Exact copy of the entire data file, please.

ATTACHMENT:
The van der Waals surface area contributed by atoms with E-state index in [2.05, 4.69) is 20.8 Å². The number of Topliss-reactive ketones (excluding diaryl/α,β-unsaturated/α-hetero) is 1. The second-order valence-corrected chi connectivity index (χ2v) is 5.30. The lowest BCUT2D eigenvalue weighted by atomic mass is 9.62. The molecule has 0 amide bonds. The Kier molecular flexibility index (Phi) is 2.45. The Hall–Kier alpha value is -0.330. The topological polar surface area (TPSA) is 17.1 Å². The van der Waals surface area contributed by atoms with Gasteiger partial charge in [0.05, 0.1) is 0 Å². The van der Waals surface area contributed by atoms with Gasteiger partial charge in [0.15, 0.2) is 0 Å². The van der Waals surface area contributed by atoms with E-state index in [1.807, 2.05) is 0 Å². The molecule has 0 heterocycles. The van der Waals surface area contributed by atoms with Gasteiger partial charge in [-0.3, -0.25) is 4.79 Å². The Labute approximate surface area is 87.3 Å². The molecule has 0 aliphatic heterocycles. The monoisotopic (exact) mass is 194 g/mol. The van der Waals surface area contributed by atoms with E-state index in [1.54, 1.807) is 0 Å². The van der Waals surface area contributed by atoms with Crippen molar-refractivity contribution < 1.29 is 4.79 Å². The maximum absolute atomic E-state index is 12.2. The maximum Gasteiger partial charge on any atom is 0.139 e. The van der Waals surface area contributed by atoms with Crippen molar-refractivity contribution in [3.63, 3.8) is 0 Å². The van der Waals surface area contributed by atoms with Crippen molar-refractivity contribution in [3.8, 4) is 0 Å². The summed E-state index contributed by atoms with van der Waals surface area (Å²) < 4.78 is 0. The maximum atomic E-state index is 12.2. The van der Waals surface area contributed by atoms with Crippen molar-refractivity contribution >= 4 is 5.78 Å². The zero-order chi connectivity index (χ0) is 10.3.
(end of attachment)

The van der Waals surface area contributed by atoms with E-state index in [2.05, 4.69) is 20.8 Å². The number of Topliss-reactive ketones (excluding diaryl/α,β-unsaturated/α-hetero) is 1. The second-order valence-corrected chi connectivity index (χ2v) is 5.30. The lowest BCUT2D eigenvalue weighted by atomic mass is 9.62. The molecule has 0 amide bonds. The Kier molecular flexibility index (Phi) is 2.45. The Hall–Kier alpha value is -0.330. The topological polar surface area (TPSA) is 17.1 Å². The van der Waals surface area contributed by atoms with Gasteiger partial charge in [0.05, 0.1) is 0 Å². The van der Waals surface area contributed by atoms with Gasteiger partial charge in [0.15, 0.2) is 0 Å². The van der Waals surface area contributed by atoms with E-state index in [1.807, 2.05) is 0 Å². The molecule has 0 heterocycles. The van der Waals surface area contributed by atoms with Gasteiger partial charge in [-0.3, -0.25) is 4.79 Å². The Labute approximate surface area is 87.3 Å². The molecule has 0 aliphatic heterocycles. The monoisotopic (exact) mass is 194 g/mol. The van der Waals surface area contributed by atoms with E-state index in [1.54, 1.807) is 0 Å². The van der Waals surface area contributed by atoms with Crippen molar-refractivity contribution < 1.29 is 4.79 Å². The maximum absolute atomic E-state index is 12.2. The maximum Gasteiger partial charge on any atom is 0.139 e. The van der Waals surface area contributed by atoms with Crippen molar-refractivity contribution in [3.63, 3.8) is 0 Å². The van der Waals surface area contributed by atoms with Crippen molar-refractivity contribution in [3.8, 4) is 0 Å². The summed E-state index contributed by atoms with van der Waals surface area (Å²) < 4.78 is 0. The maximum atomic E-state index is 12.2. The van der Waals surface area contributed by atoms with Crippen molar-refractivity contribution >= 4 is 5.78 Å². The zero-order chi connectivity index (χ0) is 10.3.